“Guys, one thing you will notice about me is, I never yell at players. I may be one of the most easygoing coaches you will ever have, but I also may be one of the toughest because I will hold you accountable for your actions. I will never yell at you for making an error, but show me a bad attitude or lack of effort, and I will calmly show you the bench.
“Now, because of my easygoing nature, some of you are likely to try to take advantage of it, thinking there will be no consequences; it seems to happen every year. But another thing you will notice about me is this: I keep my promises and make no mistake, a bad attitude or lack of effort will get you on the bench instead of the field. And by the way, it won’t matter if you or others think you’re the star player.”
This simple talk with my players every year at the beginning of the season was very effective in setting the tone for a learning atmosphere instead of a win-at-all-cost culture. What makes it effective is the follow-up on the promise.
Yelling at players is not teaching; it’s just yelling.
Certainly, learning how to win is an important life lesson. So is learning how to lose. The real winners in youth sports are those kids who have coaches who teach them to win or deal with a loss in a broader sense, not just today’s game. Some coaches will never take a star player out of the game even if they display a bad attitude. The best coaches will be unwilling to put that young player’s future at risk and will teach a life lesson when it’s called for.
In youth sports, the real losses occur when coaches fail to recognize teachable moments.
Teach kids to have the “attributes” of a winner, not just be a winner.
We have all seen professional athletes who lack humility — or have become winners by cheating. Yes, they became successful in terms of fame and fortune, but I wouldn’t say they have the attributes of a real winner.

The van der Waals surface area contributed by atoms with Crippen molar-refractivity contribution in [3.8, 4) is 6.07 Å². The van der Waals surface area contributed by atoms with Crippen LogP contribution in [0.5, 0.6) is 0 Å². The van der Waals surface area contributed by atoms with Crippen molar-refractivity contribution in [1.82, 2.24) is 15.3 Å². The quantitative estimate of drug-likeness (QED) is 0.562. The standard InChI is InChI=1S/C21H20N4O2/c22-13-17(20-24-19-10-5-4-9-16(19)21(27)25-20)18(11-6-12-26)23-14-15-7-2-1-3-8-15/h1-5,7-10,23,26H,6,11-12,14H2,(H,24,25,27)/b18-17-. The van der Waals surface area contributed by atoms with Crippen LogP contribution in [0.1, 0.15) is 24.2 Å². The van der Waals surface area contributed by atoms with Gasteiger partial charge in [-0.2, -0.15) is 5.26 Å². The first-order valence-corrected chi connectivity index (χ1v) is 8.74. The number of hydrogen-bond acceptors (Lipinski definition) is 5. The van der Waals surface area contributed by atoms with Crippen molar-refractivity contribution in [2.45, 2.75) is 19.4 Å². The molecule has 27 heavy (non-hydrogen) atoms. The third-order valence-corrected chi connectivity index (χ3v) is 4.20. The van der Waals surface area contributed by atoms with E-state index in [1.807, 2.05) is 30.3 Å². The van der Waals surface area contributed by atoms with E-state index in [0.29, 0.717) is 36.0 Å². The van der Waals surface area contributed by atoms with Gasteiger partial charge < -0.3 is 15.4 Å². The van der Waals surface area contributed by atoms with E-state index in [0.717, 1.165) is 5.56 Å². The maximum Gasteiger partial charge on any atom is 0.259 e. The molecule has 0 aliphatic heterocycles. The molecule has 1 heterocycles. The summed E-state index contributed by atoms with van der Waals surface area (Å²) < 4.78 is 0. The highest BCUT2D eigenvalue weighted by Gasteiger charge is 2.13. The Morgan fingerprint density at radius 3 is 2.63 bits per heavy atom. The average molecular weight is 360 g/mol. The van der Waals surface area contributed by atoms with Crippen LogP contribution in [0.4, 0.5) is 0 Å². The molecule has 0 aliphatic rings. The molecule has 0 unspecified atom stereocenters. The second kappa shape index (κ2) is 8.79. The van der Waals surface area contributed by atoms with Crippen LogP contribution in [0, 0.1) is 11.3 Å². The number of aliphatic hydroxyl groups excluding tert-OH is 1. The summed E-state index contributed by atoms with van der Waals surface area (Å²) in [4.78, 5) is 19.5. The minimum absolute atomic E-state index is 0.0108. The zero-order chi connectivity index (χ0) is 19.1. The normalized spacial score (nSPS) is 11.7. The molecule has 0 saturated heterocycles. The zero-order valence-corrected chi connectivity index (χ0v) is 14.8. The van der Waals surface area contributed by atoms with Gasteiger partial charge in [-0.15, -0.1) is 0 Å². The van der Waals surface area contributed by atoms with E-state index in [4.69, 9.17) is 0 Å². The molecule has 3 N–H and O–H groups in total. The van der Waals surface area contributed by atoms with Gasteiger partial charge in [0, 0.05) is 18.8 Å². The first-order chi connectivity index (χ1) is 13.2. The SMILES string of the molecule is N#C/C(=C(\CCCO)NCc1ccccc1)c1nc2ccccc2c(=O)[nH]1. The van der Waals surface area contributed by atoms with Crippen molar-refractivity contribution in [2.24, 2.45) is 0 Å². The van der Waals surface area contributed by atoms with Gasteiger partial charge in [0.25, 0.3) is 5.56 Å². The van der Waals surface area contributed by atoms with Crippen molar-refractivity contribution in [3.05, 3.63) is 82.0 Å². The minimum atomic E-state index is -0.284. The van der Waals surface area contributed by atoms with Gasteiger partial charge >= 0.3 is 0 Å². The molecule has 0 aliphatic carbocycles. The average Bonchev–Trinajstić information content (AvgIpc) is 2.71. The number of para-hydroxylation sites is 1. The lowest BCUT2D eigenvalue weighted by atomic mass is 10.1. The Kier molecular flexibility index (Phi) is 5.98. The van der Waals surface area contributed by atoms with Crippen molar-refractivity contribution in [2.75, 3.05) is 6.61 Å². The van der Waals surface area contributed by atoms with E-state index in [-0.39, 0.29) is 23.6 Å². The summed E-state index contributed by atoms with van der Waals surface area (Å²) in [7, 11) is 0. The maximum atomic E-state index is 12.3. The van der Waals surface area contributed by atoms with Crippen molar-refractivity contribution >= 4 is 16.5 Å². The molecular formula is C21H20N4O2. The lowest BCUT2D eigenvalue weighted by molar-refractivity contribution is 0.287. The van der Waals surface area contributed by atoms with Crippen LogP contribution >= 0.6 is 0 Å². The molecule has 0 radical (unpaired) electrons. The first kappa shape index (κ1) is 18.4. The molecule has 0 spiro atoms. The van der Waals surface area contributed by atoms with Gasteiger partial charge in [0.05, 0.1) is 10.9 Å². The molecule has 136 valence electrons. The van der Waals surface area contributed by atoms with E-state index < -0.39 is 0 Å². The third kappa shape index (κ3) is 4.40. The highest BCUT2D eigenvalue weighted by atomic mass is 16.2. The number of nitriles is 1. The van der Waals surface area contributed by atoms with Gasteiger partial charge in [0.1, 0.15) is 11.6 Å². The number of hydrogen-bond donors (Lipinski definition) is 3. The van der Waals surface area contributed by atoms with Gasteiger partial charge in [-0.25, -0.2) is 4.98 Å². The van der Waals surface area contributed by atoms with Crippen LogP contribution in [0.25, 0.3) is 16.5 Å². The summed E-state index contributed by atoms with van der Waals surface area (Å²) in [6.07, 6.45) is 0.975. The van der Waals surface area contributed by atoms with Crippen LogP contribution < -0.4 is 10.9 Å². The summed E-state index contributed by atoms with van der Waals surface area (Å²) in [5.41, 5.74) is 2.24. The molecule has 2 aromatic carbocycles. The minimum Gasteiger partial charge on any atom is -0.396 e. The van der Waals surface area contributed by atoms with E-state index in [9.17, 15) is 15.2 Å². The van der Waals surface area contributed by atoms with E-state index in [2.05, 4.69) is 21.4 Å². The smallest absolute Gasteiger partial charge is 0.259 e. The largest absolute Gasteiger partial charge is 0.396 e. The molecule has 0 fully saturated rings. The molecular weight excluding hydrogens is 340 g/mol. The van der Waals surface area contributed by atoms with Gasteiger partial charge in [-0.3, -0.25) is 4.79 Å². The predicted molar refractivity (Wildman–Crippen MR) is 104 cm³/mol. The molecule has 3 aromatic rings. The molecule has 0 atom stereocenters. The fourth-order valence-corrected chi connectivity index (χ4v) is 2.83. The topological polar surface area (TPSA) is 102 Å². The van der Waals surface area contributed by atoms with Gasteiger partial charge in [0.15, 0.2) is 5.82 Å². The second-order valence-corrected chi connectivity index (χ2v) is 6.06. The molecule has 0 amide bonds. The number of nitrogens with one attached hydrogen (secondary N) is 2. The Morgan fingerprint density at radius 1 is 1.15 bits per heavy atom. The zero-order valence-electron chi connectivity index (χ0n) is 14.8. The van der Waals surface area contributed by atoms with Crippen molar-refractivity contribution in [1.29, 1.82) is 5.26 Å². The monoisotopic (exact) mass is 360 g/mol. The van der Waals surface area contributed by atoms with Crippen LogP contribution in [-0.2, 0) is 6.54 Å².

In order to properly guide young players on their journey, it’s important to have a proper perspective — these are not big-leaguers. Most kid’s attention spans are very short. They will probably horse around a little during practice; they might say something about another player that isn’t nice; they might be a little lazy; and the list goes on. The responsibility of a youth coach — or any adult, for that matter — is to address these issues, not just win games. When this approach is taken, not only will they be better at their sport, kids will be learning valuable lessons for their future.
Even high school players who might think they know it all have much to learn. Lack of humility has ended many players dreams prematurely because with a know-it-all attitude, a person ceases to learn and grow in terms of mental and physical abilities. Humility will win over arrogance every time!
This is a great quote to remember from the Greek philosopher Epictetus who lived 1900 years ago:
“It is impossible to begin to learn that which one thinks one already knows.”
A complete list of teachable moments in youth sports is too extensive to include, but here are a few to get you thinking and teaching:
• Making excuses and blaming others: People who do this learn nothing. Teach kids to be accountable for their own actions and their personal growth will begin immediately.
• Lack of effort/bad attitude: Consistent effort leads to sustainable results; a good attitude allows it to happen.
• Tough loss: Know your goal, learn from the losses and move forward. “I never lose. I either win or learn.” — Nelson Mandela
• Not making a team: Instead of placing blame, look inside yourself. Learn from critiques and make it about your own effort instead of being crushed by someone else’s opinion.
• Being disrespectful: It cannot be tolerated.
Youth sports are one of the best teaching tools we have in today’s society. Let’s help kids grow and mature by recognizing teachable moments!
Order a signed copy of Coach Chuck’s book, “How to Play Baseball: A Parent’s Role in Their Child’s Journey,” at www.chuckschumacher.com.